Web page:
against Lake Erie siphoning
By Jim Siegel
Port Clinton News Herald
COLUMBUS -- Ohio is urging officials from states surrounding
the Great Lakes to take a stand against possible overuse
of the world's largest source of freshwater.
The Ohio House Tuesday unanimously passed a resolution
applauding the International Joint Commission for its
efforts to protect the waters of the Great Lakes and urge
completion of a 2001 non-binding agreement to regulate
removal and distribution of that freshwater.
The Senate approved the measure in June.
Rep. Jeff Wagner, R-Sycamore, said while studies show
that a major water diversion from the Great Lakes basin
is improbable in the near future, the resolution is still
an important step to protecting the region, particularly
"The value of Lake Erie and the Great Lakes basin
cannot be overstated in terms of the benefits brought
not only to northern Ohio, but for the entire state,"
Wagner told his colleagues.
The resolution was sponsored by Sen. Larry Mumper. House
Minority Leader Chris Redfern, D-Cawtaba Island, had introduced
an identical version in the House.
The Ohio Environmental Council urged passage of the resolution,
saying the state could become the region's standard-bearer
for protecting the Great Lakes.
"The Great Lakes are essential not only to the environment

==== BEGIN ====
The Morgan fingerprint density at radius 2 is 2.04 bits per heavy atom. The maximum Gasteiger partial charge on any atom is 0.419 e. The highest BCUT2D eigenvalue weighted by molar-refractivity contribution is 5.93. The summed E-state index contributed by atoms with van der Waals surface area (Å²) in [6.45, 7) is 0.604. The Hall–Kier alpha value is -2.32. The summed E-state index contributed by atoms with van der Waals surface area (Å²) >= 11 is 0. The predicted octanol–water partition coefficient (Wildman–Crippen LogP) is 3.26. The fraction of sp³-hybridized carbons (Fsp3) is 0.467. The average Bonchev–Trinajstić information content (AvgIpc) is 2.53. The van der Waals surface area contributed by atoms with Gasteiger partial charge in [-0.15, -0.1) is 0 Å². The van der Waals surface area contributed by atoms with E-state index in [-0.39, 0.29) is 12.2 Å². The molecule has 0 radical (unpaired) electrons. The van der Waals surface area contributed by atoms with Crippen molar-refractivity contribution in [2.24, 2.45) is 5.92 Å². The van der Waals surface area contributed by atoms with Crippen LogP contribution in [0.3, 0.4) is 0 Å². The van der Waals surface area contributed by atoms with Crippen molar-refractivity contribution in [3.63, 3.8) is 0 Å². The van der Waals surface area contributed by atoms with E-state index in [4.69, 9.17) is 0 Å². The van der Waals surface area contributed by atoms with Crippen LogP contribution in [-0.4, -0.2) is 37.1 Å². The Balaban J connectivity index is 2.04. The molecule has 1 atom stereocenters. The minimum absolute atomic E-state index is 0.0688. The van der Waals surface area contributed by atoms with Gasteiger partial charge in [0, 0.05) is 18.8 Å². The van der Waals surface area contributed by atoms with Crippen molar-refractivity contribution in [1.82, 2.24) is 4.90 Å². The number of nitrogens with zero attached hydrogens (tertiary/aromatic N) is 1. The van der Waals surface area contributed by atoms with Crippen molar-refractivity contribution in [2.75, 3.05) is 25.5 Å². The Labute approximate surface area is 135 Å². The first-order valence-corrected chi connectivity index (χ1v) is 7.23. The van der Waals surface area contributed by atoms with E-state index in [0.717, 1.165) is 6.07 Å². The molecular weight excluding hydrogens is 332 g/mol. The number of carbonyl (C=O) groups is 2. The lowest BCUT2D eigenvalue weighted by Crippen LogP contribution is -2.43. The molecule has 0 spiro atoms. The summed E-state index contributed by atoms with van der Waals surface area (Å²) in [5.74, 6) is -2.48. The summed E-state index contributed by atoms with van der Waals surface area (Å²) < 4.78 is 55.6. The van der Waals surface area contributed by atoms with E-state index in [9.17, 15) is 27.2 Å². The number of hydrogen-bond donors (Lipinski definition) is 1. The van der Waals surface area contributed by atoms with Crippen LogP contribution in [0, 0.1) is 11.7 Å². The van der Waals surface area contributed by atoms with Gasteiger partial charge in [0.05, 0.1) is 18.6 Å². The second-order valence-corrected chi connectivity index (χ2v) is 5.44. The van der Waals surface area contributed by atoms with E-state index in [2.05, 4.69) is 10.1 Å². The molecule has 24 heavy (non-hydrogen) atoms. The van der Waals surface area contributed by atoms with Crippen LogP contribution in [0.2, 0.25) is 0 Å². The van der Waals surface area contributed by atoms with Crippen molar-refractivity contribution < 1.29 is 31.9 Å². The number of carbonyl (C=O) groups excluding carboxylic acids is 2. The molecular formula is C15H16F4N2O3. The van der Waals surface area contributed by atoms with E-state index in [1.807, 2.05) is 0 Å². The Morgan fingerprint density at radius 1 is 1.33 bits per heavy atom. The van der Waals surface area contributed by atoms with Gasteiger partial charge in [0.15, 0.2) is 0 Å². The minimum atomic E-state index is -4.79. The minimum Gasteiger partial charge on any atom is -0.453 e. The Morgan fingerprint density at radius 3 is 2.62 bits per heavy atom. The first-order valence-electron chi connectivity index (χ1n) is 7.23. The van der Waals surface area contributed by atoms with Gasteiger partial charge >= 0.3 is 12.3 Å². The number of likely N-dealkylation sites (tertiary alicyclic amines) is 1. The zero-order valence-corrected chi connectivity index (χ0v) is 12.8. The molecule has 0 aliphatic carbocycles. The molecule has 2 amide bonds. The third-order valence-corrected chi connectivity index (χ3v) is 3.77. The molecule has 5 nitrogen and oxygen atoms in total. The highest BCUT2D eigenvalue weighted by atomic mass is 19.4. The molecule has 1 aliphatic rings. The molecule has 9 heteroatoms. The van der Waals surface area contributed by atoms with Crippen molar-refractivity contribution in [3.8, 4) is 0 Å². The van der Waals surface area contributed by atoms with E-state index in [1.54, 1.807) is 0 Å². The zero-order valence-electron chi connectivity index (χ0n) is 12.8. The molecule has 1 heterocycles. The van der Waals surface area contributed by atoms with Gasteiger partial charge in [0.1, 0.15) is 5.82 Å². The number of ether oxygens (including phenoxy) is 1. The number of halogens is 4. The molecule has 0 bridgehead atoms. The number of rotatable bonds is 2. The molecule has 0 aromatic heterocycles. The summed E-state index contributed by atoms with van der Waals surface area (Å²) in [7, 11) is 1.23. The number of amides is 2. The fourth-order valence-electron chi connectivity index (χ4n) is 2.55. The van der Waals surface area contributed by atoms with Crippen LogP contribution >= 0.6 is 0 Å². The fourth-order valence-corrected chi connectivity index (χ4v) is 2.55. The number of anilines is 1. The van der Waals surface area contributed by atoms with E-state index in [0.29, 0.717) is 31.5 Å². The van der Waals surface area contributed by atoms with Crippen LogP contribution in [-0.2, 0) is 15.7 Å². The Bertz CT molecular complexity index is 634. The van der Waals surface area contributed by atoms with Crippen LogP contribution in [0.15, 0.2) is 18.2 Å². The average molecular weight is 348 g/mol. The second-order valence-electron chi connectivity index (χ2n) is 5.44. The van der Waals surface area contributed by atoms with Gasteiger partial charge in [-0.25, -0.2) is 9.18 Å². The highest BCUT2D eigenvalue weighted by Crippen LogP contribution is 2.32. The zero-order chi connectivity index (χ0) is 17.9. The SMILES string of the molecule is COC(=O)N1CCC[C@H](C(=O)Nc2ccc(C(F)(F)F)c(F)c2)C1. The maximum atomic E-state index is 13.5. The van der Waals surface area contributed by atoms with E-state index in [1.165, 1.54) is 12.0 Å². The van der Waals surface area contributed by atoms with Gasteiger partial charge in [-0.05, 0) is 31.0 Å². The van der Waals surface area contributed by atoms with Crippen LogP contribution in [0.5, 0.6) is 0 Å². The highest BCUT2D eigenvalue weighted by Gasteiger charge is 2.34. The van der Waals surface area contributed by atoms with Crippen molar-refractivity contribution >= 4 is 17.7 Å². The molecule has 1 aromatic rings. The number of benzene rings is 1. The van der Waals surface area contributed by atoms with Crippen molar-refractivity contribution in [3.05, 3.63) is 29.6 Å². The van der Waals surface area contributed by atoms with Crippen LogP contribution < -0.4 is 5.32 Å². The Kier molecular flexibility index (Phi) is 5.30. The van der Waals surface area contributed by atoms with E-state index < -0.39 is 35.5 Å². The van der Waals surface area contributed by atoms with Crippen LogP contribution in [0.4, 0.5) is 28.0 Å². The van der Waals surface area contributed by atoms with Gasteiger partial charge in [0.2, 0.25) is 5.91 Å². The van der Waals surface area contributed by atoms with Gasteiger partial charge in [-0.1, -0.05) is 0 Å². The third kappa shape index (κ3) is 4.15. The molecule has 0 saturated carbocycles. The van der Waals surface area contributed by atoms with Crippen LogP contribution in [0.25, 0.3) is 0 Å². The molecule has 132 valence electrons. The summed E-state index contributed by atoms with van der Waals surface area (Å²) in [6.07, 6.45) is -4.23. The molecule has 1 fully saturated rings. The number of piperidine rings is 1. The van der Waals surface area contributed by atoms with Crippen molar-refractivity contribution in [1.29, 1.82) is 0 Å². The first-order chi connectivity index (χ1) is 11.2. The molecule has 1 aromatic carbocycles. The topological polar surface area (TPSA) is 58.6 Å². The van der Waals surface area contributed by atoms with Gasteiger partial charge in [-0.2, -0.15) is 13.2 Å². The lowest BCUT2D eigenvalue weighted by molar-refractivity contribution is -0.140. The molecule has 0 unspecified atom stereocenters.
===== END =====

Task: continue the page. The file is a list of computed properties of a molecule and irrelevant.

and wildlife but to Ohio's economy," said Jack Shaner,
spokesman for the council, said during committee testimony
earlier this year. "We need to be wise stewards."
The five lakes represent 20 percent of the world's freshwater
supply. Only about 1 percent of their total volume is
replaced each year, Shaner said.
As recently as 1998, private companies have looked into
siphoning millions of gallons from the lakes and selling
it as drinking water to places as far away as Asia. Shaner
has said without regional enforcement such plans could
Gov. Bob Taft currently serves as chairman of the Council
of Great Lakes Governors and Sam Speck, director of the
Ohio Department of Natural Resources, is chairman of a
committee charged with creating those cooperative standards.
A draft agreement to control Great Lakes water among
the adjacent territories should be ready by early 2004,
said Michele Willis, ODNR assistant to the director.
The process began when nine governors and two Canadian
premiers signed a charter annex in June 2001. The states
agreed to develop an interstate compact, setting across-the-board
standards for water usage.
Since then, the group has elected five new governors
and two new premiers, slowing the process.
"They are still working very well together despite
all the changes," Willis said.
States and provinces will hold public hearings on the
draft proposal before a final version is sent to legislative
bodies for approval.